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Anna Schultz-Girl On Computer In Bed
Anna Schultz-Girl On Computer In Bed
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Reflections From a Student of ​Forbes’s​ #1 Worst Major

This article is written by a student writer from the Her Campus at Duke chapter.

Self-conscious comparisons to fellow students and fears of post-graduate joblessness are a common university experience, but when it comes to that little extra level of major-induced anxiety, I think I’ve got most people beat.

“So… what exactly… ​is​ anthropology?” is the awkward question I get from my grandma, fellow Duke students, Tinder matches, and the airport security guard who watched me reprint my ticket three times. I don’t blame them, but there’s only so many “I’ve got Forbes‘s #1 Worst Major” and “I’m never going to get a job” jokes-but-not-really-jokes you can make without it getting to you.

My academic philosophy has always been to not worry so much about the future. Do what I enjoy, and the opportunities that are right for me will fall into place. It’s worked pretty well so far: I got into a great university without forcing myself into classes and extracurriculars that felt meaningless. But even though I’m surrounded by like-minded college students and faculty, it seems that more and more people are telling me my philosophy is the wrong way to go.

I get questions like “What do you actually plan to do with that major?” and “Are you okay living without a large salary?”. The “Are you sure you don’t want a computer science minor?” has come up more than once at the dinner table.

I get vivid flashbacks of a high school upperclassman lamenting the loss of his friend’s meaningful college education: “He’s crazy smart, like, the smartest person in our grade. And he decided to go into video production! Can you believe that? What a waste of talent.”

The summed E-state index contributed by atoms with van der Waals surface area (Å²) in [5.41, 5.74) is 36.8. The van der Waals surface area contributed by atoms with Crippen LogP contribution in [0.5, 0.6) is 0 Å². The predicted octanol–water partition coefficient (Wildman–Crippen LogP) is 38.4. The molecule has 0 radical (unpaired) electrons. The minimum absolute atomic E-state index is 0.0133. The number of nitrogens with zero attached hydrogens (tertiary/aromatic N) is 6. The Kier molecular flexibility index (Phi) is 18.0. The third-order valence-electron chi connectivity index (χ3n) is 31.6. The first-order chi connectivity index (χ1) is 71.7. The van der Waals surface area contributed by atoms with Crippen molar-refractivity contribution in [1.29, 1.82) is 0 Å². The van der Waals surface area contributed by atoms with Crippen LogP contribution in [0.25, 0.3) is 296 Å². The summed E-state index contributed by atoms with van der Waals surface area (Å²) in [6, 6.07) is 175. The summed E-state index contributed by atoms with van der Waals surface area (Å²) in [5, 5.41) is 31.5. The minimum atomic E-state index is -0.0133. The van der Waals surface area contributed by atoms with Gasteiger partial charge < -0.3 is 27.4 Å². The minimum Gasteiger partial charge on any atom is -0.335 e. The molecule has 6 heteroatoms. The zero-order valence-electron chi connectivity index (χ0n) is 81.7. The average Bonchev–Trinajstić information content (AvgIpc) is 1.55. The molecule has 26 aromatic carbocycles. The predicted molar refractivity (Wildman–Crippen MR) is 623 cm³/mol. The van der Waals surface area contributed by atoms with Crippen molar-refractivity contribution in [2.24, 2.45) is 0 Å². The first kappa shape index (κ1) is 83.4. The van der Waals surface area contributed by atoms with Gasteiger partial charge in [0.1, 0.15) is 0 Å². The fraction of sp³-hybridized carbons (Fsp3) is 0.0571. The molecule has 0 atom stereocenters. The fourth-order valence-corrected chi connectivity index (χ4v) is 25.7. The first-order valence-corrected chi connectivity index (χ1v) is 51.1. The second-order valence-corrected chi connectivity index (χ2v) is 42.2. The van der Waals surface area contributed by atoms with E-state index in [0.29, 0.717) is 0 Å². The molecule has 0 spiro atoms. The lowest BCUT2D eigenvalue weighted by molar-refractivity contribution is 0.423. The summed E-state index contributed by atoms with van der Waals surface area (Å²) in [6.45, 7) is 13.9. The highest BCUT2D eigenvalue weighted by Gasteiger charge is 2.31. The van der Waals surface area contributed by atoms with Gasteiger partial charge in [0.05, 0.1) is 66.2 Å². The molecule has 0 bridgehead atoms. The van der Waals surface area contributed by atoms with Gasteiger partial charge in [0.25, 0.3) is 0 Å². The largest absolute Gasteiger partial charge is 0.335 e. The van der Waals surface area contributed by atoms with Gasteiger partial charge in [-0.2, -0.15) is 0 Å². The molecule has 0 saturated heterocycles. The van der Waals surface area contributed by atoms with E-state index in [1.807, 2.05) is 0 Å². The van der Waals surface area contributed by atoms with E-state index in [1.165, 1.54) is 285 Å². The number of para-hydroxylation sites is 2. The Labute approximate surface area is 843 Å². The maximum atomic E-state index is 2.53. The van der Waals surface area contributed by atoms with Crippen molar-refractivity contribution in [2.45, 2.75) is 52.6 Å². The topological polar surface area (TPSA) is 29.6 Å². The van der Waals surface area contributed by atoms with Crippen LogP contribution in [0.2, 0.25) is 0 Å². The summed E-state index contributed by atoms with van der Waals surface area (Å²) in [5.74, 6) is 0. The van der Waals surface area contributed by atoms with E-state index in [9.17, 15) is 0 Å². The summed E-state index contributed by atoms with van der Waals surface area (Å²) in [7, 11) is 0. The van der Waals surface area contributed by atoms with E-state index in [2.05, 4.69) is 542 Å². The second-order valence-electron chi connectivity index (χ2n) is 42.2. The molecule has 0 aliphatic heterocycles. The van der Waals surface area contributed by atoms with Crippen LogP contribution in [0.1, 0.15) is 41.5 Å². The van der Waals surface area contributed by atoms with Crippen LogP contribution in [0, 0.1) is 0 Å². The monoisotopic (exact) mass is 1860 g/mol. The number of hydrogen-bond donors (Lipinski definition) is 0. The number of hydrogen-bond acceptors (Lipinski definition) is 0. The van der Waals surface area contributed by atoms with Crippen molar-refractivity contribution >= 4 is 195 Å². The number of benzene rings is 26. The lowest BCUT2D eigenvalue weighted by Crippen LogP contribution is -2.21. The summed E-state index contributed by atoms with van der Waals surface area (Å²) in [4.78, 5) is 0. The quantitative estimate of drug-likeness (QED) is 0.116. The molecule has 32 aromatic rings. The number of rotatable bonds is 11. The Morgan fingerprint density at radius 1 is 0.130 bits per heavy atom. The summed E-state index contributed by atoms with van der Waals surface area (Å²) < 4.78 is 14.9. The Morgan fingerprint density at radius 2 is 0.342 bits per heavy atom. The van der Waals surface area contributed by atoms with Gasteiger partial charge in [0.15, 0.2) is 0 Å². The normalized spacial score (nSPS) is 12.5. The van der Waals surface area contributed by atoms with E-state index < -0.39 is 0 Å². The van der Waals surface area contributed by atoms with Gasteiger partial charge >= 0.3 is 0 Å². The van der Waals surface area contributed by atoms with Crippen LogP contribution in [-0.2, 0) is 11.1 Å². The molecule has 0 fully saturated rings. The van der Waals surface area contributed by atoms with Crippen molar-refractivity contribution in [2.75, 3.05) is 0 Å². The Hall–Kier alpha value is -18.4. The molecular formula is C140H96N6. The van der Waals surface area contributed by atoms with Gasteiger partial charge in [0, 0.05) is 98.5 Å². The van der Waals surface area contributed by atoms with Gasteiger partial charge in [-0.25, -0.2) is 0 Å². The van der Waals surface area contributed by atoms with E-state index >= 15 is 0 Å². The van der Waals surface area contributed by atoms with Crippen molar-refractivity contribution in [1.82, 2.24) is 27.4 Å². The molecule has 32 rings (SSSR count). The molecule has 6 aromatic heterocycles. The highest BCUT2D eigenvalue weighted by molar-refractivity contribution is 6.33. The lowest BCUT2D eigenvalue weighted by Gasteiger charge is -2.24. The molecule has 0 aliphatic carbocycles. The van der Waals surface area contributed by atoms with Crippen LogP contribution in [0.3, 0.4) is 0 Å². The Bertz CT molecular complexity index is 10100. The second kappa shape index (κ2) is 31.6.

I know many of the more obscure social science, liberal arts, and fine arts majors deal with a very similar experience. In the eyes of many, these “soft” majors are for kids who can’t handle the rigor of engineering, business, biochem, or computer science.

As much as the confusion and questions and jokes can bother me, I know that what I am doing is not a waste. I am intensely proud of what I learn. My major has greatly influenced the way I approach sensitive issues and view the people around me. In terms of monetary value, I am well aware that anthropology will never be the highest earner. But I’m following something I’m passionate about, something I am excited to share with others, something I feel is extremely important in our world today. That should be enough.

Emily is a current sophomore at Duke Kunshan University in Kunshan, China. She is majoring in Cultures and Movements with a track in Cultural Anthropology. Her interests include jewelry making and learning Chinese.
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